The Volokh Conspiracy

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Race Discrimination

A Lawyer Who Litigated Grutter Comments on the Court's College Admission Racial Preferences Cases


I've known Michael Rosman at the Center for Individual Rights for almost 30 years; he has litigated many important cases, including with regard to racial preferences, and was one of the lawyers in Grutter v. Bollinger. I'm therefore delighted to pass along his short reactions to Students for Fair Admission v. Harvard and Students for Fair Admission v. UNC, focused on the Court's opinion and the concurrences; all the remaining text of the post is Michael's:

  1. A Tribute: My first thought was of Will Consovoy, the great attorney who led the charge in these cases and who died at a young age before he could see them come to fruition. The outcome is a tribute to him—as well as the great firm he helped create (Consovoy McCarthy), the oral advocates (Patrick Strawbridge and Cameron Norris), Ed Blum, who helped put the cases together and kept them afloat, and all of the many attorneys who worked for so many years on them.
  2. Grutter Is Gone: I agree with Justices Thomas and Sotomayor that the Court essentially overruled Grutter. The most obvious (but not the only) support for this is the Court's description of the rule against using race as a "negative." First, the Court did not say that in Grutter or, as far as I can tell, in any other race-conscious affirmative action case, although it seems obvious that invidious discrimination is unconstitutional. As support, the Court's opinion cites a part of the Grutter decision that precludes race-conscious decisions from "unduly burdening" others, which strikes me as a different concept. And this becomes crystal clear when the Court holds that using race positively for members of one race is tantamount to using it as a "negative" for all others in any zero-sum game. (Slip op. 26.)  Which I think would apply to virtually all kinds of race-conscious decision-making, both within higher education and without.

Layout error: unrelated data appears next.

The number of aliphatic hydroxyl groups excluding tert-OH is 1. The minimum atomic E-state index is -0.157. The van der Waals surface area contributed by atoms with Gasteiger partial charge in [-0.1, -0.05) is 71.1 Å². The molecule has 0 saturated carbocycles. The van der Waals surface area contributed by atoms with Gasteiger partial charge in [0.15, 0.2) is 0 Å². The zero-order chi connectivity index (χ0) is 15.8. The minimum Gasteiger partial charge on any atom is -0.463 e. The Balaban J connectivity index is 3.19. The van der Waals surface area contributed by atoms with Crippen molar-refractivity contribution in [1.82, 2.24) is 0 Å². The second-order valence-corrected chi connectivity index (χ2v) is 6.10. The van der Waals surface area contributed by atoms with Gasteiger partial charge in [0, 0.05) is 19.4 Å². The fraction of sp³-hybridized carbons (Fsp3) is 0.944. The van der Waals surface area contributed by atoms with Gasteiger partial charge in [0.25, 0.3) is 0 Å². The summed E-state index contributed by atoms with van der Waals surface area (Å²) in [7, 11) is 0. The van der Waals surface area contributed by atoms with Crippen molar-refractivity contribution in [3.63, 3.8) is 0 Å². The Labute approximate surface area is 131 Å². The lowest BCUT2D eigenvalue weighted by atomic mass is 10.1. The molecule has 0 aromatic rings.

3. So, the conclusion I draw is that the Court did not explicitly overrule Grutter because it did not want to directly address Justice Sotomayor's substantial stare decisis arguments.
  4. The Missing Race?: The creation of a new "negative" requirement allowed the Court to sidestep one of the trickier issues in the cases. In the Harvard case, plaintiff had argued that Harvard had discriminated against Asians in the sense that, as a group, Asians were treated even worse than whites. (As a group, Asians had lower "personal ratings" than whites.) The district court had concluded that Harvard had not discriminated against Asians. Perhaps not wanting to wade into whether the district court abused its discretion in that holding, the Supreme Court never mentioned the issue.